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Bat flipping and fancy cheerleading: How Korean baseball culture differs from US

Fans of the LG Twins cheer on the team during the KBO Opening Day, on Tuesday in a pub in Seoul. (Yonhap)
Fans of the LG Twins cheer on the team during the KBO Opening Day, on Tuesday in a pub in Seoul. (Yonhap)

While Americans take to watching Korean baseball as ESPN started streaming KBO starting with Tuesday’s long-delayed Opening Day, the unique baseball fan culture in Korea has yet to be shown, as the games are being played without spectators.

The baseball fan culture in Korea is unlike anything that fans would find in the MLB.

The first major difference is the cheering. All 10 Korean baseball teams have songs to support the teams, which are sung multiple times by the fans at each game.

There is also a chant for each batter, usually in the form of lyric changes to well-known songs. Although the MLB also plays entrance music for the players, fans singing for the batter in unison is unique to Korea. There is even an application in the Google Play store called “Pro baseball cheers,” where songs for each team and cheers for each player can be heard so that newcomers to the ballpark can practice and join in. Hundreds of fans pound together stick-shaped balloons in team colors to the rhythm of the chants, creating a festive atmosphere.

“Korean baseball is a lot noisier than MLB. Even the players are used to the bustling stadium, so we go to the games even now despite having no spectators,” said Doosan Bears cheer team official.”

The cheer chief who acts as the conductor, main singer and main performer from the start to finish of each game stations himself facing the spectators on the podium located in front of the stands and urges the crowd to scream louder, as the chief decides which song to chant next.

Around five cheerleaders join for each game, cheering throughout the game and dancing to popular Korean songs between innings. Cheerleaders usually put up special events during the halftime show as well.

“Many people buy tickets in front of the cheer podium in front of cheerleaders and the cheer chief because they enjoy the cheering so much,” said a KBO official.

Cheerleaders such as Seo Hyun-sook of Doosan enjoy popularity on par with K-pop idols, with Seo’s feature in the local edition of Maxim magazine setting a record for the fastest time to sell out.

“I enjoy the excitement of the ballpark, and my family all cheer for Kiwoom so I naturally became a fan. I’m sad that I can’t go to the park and hope it opens soon,” said one fan.

Each team also has its own special events during the game.

“In our case, we turn off all the lights in the stadium during cleaning time and turn on popular music so that everyone can sing along. There is a saying that the ballpark is the biggest karaoke,” said Cho Ji-hoon, cheer chief for Lotte Giants.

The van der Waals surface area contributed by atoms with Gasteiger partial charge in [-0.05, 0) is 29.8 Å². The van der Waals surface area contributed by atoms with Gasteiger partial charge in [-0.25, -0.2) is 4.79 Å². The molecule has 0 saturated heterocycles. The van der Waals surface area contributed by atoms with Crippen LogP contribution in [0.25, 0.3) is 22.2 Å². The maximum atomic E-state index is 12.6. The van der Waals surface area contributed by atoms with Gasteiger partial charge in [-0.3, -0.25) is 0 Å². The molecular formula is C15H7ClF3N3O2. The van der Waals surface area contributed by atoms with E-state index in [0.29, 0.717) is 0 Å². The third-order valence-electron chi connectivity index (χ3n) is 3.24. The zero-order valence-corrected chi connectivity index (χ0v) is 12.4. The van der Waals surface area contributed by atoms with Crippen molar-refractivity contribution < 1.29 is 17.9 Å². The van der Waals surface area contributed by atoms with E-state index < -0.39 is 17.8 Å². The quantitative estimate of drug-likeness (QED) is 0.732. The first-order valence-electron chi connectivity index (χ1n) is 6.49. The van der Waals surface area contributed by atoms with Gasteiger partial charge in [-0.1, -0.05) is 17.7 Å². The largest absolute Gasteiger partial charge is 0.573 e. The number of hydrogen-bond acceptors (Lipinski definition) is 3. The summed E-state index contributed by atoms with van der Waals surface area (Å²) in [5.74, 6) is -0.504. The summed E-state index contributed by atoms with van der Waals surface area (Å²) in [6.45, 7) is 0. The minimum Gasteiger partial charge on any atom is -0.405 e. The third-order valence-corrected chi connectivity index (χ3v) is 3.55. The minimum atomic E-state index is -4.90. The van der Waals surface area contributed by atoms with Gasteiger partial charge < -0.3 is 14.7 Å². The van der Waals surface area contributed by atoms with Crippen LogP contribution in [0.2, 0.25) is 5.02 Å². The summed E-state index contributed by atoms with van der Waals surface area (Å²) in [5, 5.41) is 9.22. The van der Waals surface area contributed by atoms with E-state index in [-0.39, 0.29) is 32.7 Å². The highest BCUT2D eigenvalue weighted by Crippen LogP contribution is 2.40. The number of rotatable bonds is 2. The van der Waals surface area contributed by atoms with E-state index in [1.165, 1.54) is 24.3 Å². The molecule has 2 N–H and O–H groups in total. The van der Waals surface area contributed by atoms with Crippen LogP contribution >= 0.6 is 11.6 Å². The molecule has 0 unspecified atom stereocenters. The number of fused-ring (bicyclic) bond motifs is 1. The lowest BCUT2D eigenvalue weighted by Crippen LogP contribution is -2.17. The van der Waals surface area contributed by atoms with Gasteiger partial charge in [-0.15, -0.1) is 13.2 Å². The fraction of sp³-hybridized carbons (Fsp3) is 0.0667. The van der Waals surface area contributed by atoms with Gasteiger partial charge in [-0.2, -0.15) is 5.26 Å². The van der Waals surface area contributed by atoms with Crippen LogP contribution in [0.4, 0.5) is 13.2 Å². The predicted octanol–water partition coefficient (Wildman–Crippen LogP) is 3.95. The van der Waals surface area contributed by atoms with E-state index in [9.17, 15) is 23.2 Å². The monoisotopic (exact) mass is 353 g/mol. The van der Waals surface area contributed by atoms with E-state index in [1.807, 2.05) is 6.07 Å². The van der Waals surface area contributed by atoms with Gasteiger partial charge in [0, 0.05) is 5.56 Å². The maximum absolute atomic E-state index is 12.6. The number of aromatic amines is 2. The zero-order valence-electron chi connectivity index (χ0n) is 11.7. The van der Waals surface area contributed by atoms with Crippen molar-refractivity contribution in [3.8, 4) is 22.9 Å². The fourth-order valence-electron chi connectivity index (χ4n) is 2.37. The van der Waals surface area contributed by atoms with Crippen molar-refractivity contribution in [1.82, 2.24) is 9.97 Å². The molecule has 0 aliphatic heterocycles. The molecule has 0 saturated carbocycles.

At the end of the eighth inning, we turn off all our sound system and hold up the flashlight on our phones while singing to support the players. We also started using the big screen in the field to host gift give away events using the ladder game,” said Doosan Bears cheer team official.

Another big part of Korean baseball fan culture is the diverse food sold at the parks. While MLB stadiums feature hot dogs, pizza, burgers, fries and sandwiches among other savory goods, Koreans’ go-to food-and-drink combination at the ballpark lately has been fried chicken and beer.

At some ballparks, here are barbecue area seats where fans can watch the game while grilling pork belly. Jamsil Stadium, home of both the LG Twins and Doosan Bears, is famous for its pork belly set menu of pork belly with kimchi and vegetables.

With the festive fan culture, ballparks are a popular date spot for Koreans who want some fun. Also, compared to the MLB, there is a much higher proportion of women in the stands, accounting to nearly half of the spectators last year.

“The advanced public transportation system in each city with the stadiums also contribute to ballparks being popular dating courses,” said a KBO official.

Then there is the matter of bat flipping.

In the more staid tradition of American baseball, bat flipping -- when the batter tosses away the bat in celebration after a hit -- can be frowned upon by many. Although some fans enjoy the performance, akin to American football’s end zone dance, it is considered insulting to the opposing team.

However, in the KBO it has been part of the game since the very beginning. As such, Korean bat flips are more exaggerated than in the MLB -- and sometimes even premature -- which provides extra entertainment for fans.

One development in KBO that was received negatively in the ballpark recently is the “give it to the kid” phenomenon. Fans would pressure people who caught a homerun or foul balls to give it to a nearby kid, which started from a gesture of kindness, but failed to be so in recent years.

By Lim Jang-won (ljw@heraldcorp.com)
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